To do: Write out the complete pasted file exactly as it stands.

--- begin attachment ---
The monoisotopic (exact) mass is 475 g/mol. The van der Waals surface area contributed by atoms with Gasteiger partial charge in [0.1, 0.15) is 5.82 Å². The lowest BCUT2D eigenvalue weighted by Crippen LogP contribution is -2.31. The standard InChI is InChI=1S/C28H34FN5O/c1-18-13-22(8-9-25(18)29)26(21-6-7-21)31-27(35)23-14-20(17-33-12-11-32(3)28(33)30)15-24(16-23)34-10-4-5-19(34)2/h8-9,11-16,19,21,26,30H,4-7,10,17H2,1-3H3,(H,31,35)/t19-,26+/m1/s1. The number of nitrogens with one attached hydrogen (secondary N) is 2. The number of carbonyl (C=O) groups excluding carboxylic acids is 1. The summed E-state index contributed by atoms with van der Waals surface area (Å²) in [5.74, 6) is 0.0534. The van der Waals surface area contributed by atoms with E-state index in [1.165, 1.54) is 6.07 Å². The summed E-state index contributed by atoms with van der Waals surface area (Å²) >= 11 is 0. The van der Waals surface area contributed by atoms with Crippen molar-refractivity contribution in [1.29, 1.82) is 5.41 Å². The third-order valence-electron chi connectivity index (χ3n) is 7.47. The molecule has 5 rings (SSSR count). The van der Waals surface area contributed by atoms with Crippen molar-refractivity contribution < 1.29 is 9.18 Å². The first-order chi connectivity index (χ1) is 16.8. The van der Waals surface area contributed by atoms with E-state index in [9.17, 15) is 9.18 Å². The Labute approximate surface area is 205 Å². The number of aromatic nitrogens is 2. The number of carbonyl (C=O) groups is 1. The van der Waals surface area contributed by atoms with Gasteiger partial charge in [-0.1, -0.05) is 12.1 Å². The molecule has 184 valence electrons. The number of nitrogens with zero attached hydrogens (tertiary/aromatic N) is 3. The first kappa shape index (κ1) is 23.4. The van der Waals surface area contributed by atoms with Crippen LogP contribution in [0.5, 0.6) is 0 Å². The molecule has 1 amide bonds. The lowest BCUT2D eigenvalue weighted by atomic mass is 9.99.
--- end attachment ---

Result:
The monoisotopic (exact) mass is 475 g/mol. The van der Waals surface area contributed by atoms with Gasteiger partial charge in [0.1, 0.15) is 5.82 Å². The lowest BCUT2D eigenvalue weighted by Crippen LogP contribution is -2.31. The standard InChI is InChI=1S/C28H34FN5O/c1-18-13-22(8-9-25(18)29)26(21-6-7-21)31-27(35)23-14-20(17-33-12-11-32(3)28(33)30)15-24(16-23)34-10-4-5-19(34)2/h8-9,11-16,19,21,26,30H,4-7,10,17H2,1-3H3,(H,31,35)/t19-,26+/m1/s1. The number of nitrogens with one attached hydrogen (secondary N) is 2. The number of carbonyl (C=O) groups excluding carboxylic acids is 1. The summed E-state index contributed by atoms with van der Waals surface area (Å²) in [5.74, 6) is 0.0534. The van der Waals surface area contributed by atoms with E-state index in [1.165, 1.54) is 6.07 Å². The summed E-state index contributed by atoms with van der Waals surface area (Å²) >= 11 is 0. The van der Waals surface area contributed by atoms with Crippen molar-refractivity contribution in [1.29, 1.82) is 5.41 Å². The third-order valence-electron chi connectivity index (χ3n) is 7.47. The molecule has 5 rings (SSSR count). The van der Waals surface area contributed by atoms with Crippen molar-refractivity contribution < 1.29 is 9.18 Å². The first-order chi connectivity index (χ1) is 16.8. The van der Waals surface area contributed by atoms with E-state index in [9.17, 15) is 9.18 Å². The Labute approximate surface area is 205 Å². The number of aromatic nitrogens is 2. The number of carbonyl (C=O) groups is 1. The van der Waals surface area contributed by atoms with Gasteiger partial charge in [-0.1, -0.05) is 12.1 Å². The molecule has 184 valence electrons. The number of nitrogens with zero attached hydrogens (tertiary/aromatic N) is 3. The first kappa shape index (κ1) is 23.4. The van der Waals surface area contributed by atoms with Crippen LogP contribution in [0.5, 0.6) is 0 Å². The molecule has 1 amide bonds. The lowest BCUT2D eigenvalue weighted by atomic mass is 9.99.